S Ψ(x1, x2) = Ψ(x2, x1)

Now, clearly if you swap the particles’ coordinates two times, you get back the same thing you started with. That is:

S2 Ψ(x1, x2) = Ψ(x1, x2)

This implies that S2 is an operator with eigenvalue +1. What does this tell us about the spectrum of eigenvalues of S?

Suppose S has an eigenvalue λ. Then, from the above, we see:

S2 Ψ = Ψ
S SΨ = Ψ
S λΨ = Ψ
λ SΨ = Ψ
λ2 Ψ = Ψ

So λ = ±1.

In other words, the only possible eigenvalues of S are +1 and -1.

This tells us that the wave functions of particles must obey one of the following two equations:

SΨ = +Ψ
or
SΨ = -Ψ

Said another way…

Ψ(x1, x2) = Ψ(x2, x1)
or
Ψ(x1, x2) = -Ψ(x2, x1)

This is pretty important! It says that by the nature of what it means to swap particles around and the structure of quantum mechanics, it must be the case that the wave function obtained by switching around coordinates is either the same as the original wave function, or its negative.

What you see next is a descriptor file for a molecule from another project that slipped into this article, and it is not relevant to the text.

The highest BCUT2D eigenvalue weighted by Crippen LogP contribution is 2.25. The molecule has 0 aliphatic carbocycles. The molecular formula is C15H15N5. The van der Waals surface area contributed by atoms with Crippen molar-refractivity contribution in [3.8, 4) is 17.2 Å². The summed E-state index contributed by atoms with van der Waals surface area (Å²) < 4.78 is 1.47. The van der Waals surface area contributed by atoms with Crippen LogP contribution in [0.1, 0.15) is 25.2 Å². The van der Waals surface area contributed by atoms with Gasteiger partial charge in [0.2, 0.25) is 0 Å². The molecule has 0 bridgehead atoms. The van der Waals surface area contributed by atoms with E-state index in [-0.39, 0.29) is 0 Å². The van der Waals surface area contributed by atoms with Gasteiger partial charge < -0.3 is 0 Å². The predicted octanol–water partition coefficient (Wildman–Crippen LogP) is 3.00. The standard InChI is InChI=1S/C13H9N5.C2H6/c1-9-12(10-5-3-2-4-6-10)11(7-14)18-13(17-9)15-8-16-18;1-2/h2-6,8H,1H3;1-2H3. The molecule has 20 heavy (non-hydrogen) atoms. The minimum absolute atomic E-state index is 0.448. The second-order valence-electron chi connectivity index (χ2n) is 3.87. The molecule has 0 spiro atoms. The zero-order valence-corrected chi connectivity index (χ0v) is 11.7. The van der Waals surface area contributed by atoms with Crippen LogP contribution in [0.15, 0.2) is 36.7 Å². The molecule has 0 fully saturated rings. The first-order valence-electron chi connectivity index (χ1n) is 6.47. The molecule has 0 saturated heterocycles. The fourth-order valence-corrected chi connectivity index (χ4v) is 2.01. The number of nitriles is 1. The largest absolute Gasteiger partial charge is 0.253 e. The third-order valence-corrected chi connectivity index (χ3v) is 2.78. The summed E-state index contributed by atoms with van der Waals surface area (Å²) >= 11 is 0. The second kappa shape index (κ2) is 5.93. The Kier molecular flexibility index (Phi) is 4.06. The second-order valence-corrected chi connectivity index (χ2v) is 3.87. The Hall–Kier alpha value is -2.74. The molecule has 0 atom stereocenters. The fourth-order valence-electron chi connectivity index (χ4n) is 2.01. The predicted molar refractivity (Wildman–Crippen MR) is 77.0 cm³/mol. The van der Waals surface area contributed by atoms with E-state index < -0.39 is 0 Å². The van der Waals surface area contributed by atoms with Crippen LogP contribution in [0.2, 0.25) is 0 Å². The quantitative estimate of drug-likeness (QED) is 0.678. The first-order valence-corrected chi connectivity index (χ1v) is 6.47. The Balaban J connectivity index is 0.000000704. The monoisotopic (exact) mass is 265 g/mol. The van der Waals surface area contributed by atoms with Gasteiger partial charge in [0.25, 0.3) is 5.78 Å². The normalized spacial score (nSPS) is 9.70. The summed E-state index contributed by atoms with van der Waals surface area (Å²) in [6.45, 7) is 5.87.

This is a huge constraint on the space of functions we’re considering; most functions don’t have this type of symmetry (e.g. x2 + y ≠ y2 + x).

So we have two possible types of wave functions: those that flip signs upon coordinate swaps, and those that don’t. It turns out that these two types of wave functions describe fundamentally different kinds of particles. The first type of wave functions describes fermions, and the second type describes bosons.

All particles in the standard model of particle physics are either fermions or bosons (as expected by the above argument, since there are only two possible eigenvalues of S). Fermions include electrons, quarks, and neutrinos. Bosons include photons, gravitons, and the Higgs boson. This sampling of particles from each category should give you the intuitive sense that fermions are “matter-like” and bosons “force-like.”